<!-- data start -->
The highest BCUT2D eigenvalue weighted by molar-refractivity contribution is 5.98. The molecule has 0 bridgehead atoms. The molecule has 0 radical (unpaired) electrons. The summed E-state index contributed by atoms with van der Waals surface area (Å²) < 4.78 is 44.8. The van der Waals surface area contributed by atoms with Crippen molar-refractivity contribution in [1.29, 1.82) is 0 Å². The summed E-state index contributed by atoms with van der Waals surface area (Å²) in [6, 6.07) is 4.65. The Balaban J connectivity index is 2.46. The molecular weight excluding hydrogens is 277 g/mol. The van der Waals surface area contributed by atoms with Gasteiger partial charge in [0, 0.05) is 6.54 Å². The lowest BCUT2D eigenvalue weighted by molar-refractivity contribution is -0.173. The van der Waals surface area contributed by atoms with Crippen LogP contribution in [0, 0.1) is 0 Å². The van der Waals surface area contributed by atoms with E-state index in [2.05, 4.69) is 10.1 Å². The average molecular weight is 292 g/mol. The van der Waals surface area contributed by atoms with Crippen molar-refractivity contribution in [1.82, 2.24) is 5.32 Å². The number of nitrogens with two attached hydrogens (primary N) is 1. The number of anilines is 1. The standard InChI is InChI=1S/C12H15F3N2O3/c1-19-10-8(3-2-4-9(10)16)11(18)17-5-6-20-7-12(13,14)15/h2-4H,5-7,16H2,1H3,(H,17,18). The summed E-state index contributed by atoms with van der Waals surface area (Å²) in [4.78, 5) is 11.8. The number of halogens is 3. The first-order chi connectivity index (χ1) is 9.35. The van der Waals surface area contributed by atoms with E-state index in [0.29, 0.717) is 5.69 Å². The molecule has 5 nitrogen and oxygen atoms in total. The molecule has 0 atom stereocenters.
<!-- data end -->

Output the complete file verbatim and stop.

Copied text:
The highest BCUT2D eigenvalue weighted by molar-refractivity contribution is 5.98. The molecule has 0 bridgehead atoms. The molecule has 0 radical (unpaired) electrons. The summed E-state index contributed by atoms with van der Waals surface area (Å²) < 4.78 is 44.8. The van der Waals surface area contributed by atoms with Crippen molar-refractivity contribution in [1.29, 1.82) is 0 Å². The summed E-state index contributed by atoms with van der Waals surface area (Å²) in [6, 6.07) is 4.65. The Balaban J connectivity index is 2.46. The molecular weight excluding hydrogens is 277 g/mol. The van der Waals surface area contributed by atoms with Gasteiger partial charge in [0, 0.05) is 6.54 Å². The lowest BCUT2D eigenvalue weighted by molar-refractivity contribution is -0.173. The van der Waals surface area contributed by atoms with Crippen LogP contribution in [0, 0.1) is 0 Å². The van der Waals surface area contributed by atoms with E-state index in [2.05, 4.69) is 10.1 Å². The average molecular weight is 292 g/mol. The van der Waals surface area contributed by atoms with Crippen molar-refractivity contribution in [1.82, 2.24) is 5.32 Å². The number of nitrogens with two attached hydrogens (primary N) is 1. The number of anilines is 1. The standard InChI is InChI=1S/C12H15F3N2O3/c1-19-10-8(3-2-4-9(10)16)11(18)17-5-6-20-7-12(13,14)15/h2-4H,5-7,16H2,1H3,(H,17,18). The summed E-state index contributed by atoms with van der Waals surface area (Å²) in [4.78, 5) is 11.8. The number of halogens is 3. The first-order chi connectivity index (χ1) is 9.35. The van der Waals surface area contributed by atoms with E-state index in [0.29, 0.717) is 5.69 Å². The molecule has 5 nitrogen and oxygen atoms in total. The molecule has 0 atom stereocenters.